Thursday, June 17, 2010

The Monarch Population in June

There is a lingering question about the monarch butterfly population. After devastation in the monarch population over the winter, will their numbers rebound? Previously when numbers dwindled in response to storms or other factors, the following year witnessed a huge increase in population. Will this year see the same?

The winter of 2009 witnessed the lowest numbers of monarch butterflies in both Mexico and California. The Spring reports in the Eastern portion of the United States are very favorable. Monarchs found a rich breeding ground in Texas with abundant milkweed for egg-laying and nectar everywhere from frequent winter rains. In fact, monarchs seemed to hunker down in Texas for awhile, raising speculation of their dynamics as everyone watched the sightings soar on Journey North.  Then when winds and temperatures were favorable, monarchs took off on the move leading to a record number of sightings in May all the way up to Canada.  But the question remained: Were there really more monarchs, or were more people aware of their dilemna and looking for them? Only time will tell. We'll hope for the best.

The news about monarchs in the West doesn't appear as hopeful at first glance. Monarch spotters in California are reporting monarch absence rather than presence. Milkweed locations that usually have "evidence" of monarchs - eggs or larvae - are bare, even though the milkweed is abundant and healthy. While some experts advise patience because of the cool spring, the threads of growing concern are in the air. Hopefully more monarch sightings will be reported as the summer season continues.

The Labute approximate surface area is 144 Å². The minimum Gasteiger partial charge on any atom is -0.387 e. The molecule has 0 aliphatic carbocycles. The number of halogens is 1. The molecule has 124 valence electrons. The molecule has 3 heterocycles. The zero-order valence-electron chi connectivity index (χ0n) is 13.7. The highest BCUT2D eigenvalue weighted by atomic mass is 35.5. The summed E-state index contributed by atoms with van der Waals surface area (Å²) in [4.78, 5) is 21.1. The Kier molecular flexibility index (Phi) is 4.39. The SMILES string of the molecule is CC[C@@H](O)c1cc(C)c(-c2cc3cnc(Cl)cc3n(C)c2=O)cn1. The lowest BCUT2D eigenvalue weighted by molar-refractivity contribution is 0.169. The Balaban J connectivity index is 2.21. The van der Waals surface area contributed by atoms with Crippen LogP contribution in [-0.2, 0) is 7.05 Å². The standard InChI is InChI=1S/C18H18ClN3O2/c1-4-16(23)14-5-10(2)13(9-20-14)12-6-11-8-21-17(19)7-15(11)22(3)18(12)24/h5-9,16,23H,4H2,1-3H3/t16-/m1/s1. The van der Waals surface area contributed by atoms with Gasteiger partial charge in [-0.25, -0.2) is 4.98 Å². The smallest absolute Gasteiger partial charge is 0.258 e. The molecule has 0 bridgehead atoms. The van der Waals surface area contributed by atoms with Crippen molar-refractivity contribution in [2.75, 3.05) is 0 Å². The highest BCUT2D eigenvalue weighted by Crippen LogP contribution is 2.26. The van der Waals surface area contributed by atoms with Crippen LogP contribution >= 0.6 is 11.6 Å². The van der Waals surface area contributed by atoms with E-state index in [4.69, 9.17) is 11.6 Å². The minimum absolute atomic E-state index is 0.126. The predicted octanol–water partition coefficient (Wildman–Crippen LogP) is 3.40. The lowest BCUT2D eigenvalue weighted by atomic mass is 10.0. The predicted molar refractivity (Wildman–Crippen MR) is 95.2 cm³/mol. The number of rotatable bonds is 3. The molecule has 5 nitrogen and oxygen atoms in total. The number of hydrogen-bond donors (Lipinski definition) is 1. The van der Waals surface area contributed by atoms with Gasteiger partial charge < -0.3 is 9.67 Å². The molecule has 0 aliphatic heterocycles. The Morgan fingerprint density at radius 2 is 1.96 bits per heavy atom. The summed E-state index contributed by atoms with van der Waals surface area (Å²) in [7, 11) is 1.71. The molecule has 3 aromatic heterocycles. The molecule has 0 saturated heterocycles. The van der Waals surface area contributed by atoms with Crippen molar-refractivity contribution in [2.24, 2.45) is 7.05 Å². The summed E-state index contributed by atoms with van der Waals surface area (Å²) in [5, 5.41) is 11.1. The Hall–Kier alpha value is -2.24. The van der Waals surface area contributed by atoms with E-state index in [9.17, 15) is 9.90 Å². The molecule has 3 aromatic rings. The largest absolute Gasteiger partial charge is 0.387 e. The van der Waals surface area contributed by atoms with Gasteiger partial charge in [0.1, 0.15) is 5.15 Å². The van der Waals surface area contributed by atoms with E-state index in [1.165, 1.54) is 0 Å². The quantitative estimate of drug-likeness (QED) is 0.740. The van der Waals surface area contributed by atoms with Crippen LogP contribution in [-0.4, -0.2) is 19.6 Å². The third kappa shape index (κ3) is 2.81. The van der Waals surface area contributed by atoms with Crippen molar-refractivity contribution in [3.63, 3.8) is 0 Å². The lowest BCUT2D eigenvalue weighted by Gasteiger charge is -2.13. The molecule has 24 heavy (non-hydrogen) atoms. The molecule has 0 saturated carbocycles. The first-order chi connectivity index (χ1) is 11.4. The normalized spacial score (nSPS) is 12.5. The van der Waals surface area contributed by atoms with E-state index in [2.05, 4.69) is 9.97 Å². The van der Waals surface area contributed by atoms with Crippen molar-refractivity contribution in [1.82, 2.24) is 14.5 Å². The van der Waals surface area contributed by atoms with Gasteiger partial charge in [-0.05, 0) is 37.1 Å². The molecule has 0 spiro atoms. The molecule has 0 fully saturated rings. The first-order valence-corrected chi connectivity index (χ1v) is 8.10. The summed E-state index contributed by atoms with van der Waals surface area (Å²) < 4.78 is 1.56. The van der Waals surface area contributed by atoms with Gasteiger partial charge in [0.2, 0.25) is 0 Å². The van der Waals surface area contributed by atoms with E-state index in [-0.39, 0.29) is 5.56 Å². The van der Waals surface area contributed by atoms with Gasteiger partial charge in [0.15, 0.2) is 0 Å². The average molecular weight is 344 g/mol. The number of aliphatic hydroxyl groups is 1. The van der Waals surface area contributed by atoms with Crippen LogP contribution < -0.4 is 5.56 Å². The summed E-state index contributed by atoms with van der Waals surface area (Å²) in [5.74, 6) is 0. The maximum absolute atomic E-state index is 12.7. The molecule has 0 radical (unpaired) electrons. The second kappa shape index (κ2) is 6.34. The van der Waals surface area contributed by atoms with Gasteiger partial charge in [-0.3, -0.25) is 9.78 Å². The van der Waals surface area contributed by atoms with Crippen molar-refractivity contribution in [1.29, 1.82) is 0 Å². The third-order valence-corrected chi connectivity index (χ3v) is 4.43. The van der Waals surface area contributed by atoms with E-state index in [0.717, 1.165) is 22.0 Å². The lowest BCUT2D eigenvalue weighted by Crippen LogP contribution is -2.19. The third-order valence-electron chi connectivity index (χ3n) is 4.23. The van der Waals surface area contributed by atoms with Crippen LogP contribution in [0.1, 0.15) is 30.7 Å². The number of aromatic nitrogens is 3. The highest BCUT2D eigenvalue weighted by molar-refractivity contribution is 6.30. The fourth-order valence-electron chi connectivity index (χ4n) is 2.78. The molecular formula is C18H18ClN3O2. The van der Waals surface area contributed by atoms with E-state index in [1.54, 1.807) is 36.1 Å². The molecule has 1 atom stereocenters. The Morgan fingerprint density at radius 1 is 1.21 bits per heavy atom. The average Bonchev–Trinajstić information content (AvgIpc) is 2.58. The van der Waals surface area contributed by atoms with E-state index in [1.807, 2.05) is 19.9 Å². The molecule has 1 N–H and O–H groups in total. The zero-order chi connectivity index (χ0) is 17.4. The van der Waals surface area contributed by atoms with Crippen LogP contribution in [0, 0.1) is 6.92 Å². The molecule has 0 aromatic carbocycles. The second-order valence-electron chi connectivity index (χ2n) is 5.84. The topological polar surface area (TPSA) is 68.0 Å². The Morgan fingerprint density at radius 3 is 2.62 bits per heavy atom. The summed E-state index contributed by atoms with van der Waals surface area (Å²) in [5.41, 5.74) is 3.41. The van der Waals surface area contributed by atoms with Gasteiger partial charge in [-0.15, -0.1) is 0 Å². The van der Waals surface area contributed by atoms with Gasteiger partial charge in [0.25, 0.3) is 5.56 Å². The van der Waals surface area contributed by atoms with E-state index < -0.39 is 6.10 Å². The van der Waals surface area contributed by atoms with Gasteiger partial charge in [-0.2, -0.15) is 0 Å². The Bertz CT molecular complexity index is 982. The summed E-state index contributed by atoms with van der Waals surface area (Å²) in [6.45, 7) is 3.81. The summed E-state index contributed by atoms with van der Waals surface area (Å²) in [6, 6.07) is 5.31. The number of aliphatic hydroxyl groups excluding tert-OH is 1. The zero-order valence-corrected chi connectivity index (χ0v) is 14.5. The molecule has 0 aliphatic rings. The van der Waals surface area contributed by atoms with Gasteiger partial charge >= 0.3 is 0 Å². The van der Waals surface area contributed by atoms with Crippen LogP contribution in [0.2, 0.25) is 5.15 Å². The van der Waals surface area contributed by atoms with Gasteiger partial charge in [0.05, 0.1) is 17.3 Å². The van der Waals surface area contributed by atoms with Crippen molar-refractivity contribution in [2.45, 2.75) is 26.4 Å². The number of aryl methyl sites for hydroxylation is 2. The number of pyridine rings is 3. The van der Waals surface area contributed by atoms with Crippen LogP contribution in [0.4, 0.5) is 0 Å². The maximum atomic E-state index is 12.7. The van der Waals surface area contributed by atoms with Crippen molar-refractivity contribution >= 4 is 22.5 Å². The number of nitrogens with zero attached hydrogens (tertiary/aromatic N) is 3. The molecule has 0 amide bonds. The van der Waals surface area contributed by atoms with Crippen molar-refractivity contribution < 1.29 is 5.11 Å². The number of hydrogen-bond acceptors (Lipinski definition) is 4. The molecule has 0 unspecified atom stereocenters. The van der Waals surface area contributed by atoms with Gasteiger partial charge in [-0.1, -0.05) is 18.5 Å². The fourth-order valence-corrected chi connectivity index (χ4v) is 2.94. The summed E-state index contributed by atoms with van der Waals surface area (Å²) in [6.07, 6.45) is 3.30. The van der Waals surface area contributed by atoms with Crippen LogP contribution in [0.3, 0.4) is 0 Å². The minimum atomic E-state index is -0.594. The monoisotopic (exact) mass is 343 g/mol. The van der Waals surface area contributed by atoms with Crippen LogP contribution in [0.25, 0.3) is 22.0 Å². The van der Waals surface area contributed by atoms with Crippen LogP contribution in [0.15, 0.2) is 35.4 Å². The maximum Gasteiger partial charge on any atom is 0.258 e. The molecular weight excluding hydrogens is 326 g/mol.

Weather affects monarchs. Not too hot, not too cold....sounds like the Three Bears, right? When temperatures are lower than normal or more rain than normal, the monarch life cycle takes longer. When it takes more days to grow as a larvae or pupae, the number of generations can be affected. Studies indicate that monarchs larvae and pupae only grow between 52.7 and 91.4 degrees. When it is above or below this threshold growth ceases and waits until the temperatures rise within these parameters to continue. Look at the weather maps for May and you can see that the East had warmer than usual temperatures, while most of the West was cooler.

Lets all hope that as summer progresses more monarch and monarch larvae will be reported in the West and Southwest. No reports of monarchs yet in June in Arizona. Keep looking! By early July monarchs are usually moving into the state. Keep your eyes open!

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